Over at Raw Story this past week, David Edwards has been documenting a rather impertinent — and surprisingly sustained — effort by CNN anchor Soledad O’Brien to speak truth, if not to power, at least to a series of GOP spokespuppets appearing on her show.

It began on Tuesday with O’Brien refusing to back down when faced with a sputtering John Sununu in a dispute over the Romney campaign’s false spin on Medicare cuts:

“I understand that this is a Republican talking point because I’ve heard it repeated over and over again,” O’Brien observed. “These numbers have been debunked, as you know, by the Congressional Budget Office. […]

“Soledad, stop this!” Sununu shouted. “All you’re doing is mimicking the stuff that comes out of the White House and gets repeated on the Democratic blog boards out there.”

I’m telling you what Factcheck.com tells you, I’m telling you what the CBO tells you, I’m telling you what CNN’s independent analysis says,” the CNN host explained.

Put an Obama bumper sticker on your forehead when you do this!” the frustrated surrogate shot back.

“You know, let me tell you something,” O’Brien said. “There is independent analysis that details what this is about. … And name calling to me and somehow by you repeating a number of $716 billion, that you can make that stick when [you say] that figure is being ‘stolen’ from Medicare, that’s not true. You can’t just repeat it and make it true, sir.”

In the days that followed, O’Brien had similar disagreements with Romney surrogates Tim Pawlenty and Jason Chaffetz — a dogged refusal to accept talking points that, if she keeps it up, might make the GOP Wurlitzer launch into a chorus calling for her to be fired.

It’d be laughable proof of the old saw about Republicans believing the truth having a liberal bias, if it weren’t so serious.  Because on the one hand, sure, the Romney team’s aggressive dishonesty about Medicare and other issues is just classic Rovian strategy: accuse your opponent of the same thing they’re charging you with, so low-information voters will just throw up their hands amid the crossfire and not bother sorting out the truth.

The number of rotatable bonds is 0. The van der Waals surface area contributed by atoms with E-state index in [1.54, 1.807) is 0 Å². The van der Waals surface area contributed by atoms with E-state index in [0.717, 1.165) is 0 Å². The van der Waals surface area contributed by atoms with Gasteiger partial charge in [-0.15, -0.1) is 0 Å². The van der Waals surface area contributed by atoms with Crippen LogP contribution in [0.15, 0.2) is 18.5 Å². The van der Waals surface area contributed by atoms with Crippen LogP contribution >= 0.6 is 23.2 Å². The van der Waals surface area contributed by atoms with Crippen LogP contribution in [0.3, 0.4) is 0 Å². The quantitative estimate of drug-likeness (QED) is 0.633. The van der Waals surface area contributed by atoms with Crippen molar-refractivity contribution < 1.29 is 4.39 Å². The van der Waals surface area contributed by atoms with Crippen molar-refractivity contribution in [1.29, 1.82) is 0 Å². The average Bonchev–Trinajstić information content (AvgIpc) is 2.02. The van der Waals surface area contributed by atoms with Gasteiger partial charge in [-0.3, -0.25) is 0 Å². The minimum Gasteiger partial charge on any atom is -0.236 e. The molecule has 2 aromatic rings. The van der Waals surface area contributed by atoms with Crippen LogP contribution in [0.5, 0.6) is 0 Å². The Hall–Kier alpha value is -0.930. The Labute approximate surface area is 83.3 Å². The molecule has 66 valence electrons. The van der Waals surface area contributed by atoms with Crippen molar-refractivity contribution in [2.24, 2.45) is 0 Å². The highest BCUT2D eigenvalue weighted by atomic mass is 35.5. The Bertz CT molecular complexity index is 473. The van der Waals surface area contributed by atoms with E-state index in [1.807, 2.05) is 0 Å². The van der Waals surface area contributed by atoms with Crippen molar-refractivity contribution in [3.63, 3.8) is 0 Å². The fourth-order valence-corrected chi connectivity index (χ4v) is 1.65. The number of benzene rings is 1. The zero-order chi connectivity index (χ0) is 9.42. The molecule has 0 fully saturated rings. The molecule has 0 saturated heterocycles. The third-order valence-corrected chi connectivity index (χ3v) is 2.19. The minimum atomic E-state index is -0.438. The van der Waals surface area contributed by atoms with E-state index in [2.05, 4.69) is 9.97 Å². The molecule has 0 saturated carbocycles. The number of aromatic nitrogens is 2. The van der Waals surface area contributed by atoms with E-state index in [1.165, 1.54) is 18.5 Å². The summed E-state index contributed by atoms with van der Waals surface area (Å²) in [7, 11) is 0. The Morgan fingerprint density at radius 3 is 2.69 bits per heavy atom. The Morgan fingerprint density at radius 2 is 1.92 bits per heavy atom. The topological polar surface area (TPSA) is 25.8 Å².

But on the other hand, the all-out devotion not just to telling lies, but to “repeat[ing] it and make it true,” is Orwell’s prediction in Nineteen Eighty-Four come true:

In the end the Party would announce that two and two made five, and you would have to believe it. It was inevitable that they should make that claim sooner or later: the logic of their position demanded it. Not merely the validity of experience, but the very existence of external reality, was tacitly denied by their philosophy.

It’s understandable, on one level, that news journalists would rather not put themselves in the position of refereeing what is “truth” during a political campaign, when aggressive spin from both sides is to be expected.  But when one party tries to take advantage of that reluctance by outright inventing its own reality — and expecting the media to stay neutral — then a stance like O’Brien’s becomes essential.

Because if the Romney-Ryan ticket gets to the White House (and the Republicans gain majorities in both houses of Congress) based on a strategy of converting demonstrably false statements into political “truth” by the sheer force of advertising dollars and media repetition… well, they’re not going to just switch to honesty because the election is over, are they?  Of course not; they’ll just aim their rhetorical fire directly at the press, rather than Obama and the Democrats.

As Soledad O’Brien is demonstrating, Orwell was right when he wrote that “Freedom is the freedom to say that two plus two make four.”  And if the media doesn’t use that freedom while they can, they just might lose it.